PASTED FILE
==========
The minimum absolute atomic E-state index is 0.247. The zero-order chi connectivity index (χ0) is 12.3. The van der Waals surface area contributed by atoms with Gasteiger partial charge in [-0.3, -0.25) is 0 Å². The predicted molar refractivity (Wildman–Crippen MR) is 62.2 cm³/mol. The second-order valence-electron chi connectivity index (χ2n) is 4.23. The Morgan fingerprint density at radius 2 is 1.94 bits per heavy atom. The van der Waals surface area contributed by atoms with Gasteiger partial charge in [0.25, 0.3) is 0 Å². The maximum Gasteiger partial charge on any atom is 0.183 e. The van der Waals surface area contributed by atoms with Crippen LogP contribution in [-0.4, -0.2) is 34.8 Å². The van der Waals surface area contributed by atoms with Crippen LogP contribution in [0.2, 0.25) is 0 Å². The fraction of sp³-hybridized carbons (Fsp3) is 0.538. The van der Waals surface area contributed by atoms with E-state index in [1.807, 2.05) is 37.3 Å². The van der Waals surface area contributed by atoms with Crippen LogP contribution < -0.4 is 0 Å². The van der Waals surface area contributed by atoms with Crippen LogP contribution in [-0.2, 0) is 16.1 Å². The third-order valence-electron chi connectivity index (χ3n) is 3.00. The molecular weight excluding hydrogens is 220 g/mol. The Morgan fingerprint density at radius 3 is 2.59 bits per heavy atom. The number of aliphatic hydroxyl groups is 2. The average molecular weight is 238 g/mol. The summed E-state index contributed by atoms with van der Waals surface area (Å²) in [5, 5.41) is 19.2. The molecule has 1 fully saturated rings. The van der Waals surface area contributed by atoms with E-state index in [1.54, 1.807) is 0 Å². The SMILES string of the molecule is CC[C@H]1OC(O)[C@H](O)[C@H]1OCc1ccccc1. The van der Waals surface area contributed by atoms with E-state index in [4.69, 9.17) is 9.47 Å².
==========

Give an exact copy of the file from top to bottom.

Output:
The minimum absolute atomic E-state index is 0.247. The zero-order chi connectivity index (χ0) is 12.3. The van der Waals surface area contributed by atoms with Gasteiger partial charge in [-0.3, -0.25) is 0 Å². The predicted molar refractivity (Wildman–Crippen MR) is 62.2 cm³/mol. The second-order valence-electron chi connectivity index (χ2n) is 4.23. The Morgan fingerprint density at radius 2 is 1.94 bits per heavy atom. The van der Waals surface area contributed by atoms with Gasteiger partial charge in [0.25, 0.3) is 0 Å². The maximum Gasteiger partial charge on any atom is 0.183 e. The van der Waals surface area contributed by atoms with Crippen LogP contribution in [-0.4, -0.2) is 34.8 Å². The van der Waals surface area contributed by atoms with Crippen LogP contribution in [0.2, 0.25) is 0 Å². The fraction of sp³-hybridized carbons (Fsp3) is 0.538. The van der Waals surface area contributed by atoms with E-state index in [1.807, 2.05) is 37.3 Å². The van der Waals surface area contributed by atoms with Crippen LogP contribution < -0.4 is 0 Å². The van der Waals surface area contributed by atoms with Crippen LogP contribution in [-0.2, 0) is 16.1 Å². The third-order valence-electron chi connectivity index (χ3n) is 3.00. The molecular weight excluding hydrogens is 220 g/mol. The Morgan fingerprint density at radius 3 is 2.59 bits per heavy atom. The number of aliphatic hydroxyl groups is 2. The average molecular weight is 238 g/mol. The summed E-state index contributed by atoms with van der Waals surface area (Å²) in [5, 5.41) is 19.2. The molecule has 1 fully saturated rings. The van der Waals surface area contributed by atoms with E-state index in [1.54, 1.807) is 0 Å². The SMILES string of the molecule is CC[C@H]1OC(O)[C@H](O)[C@H]1OCc1ccccc1. The van der Waals surface area contributed by atoms with E-state index in [4.69, 9.17) is 9.47 Å².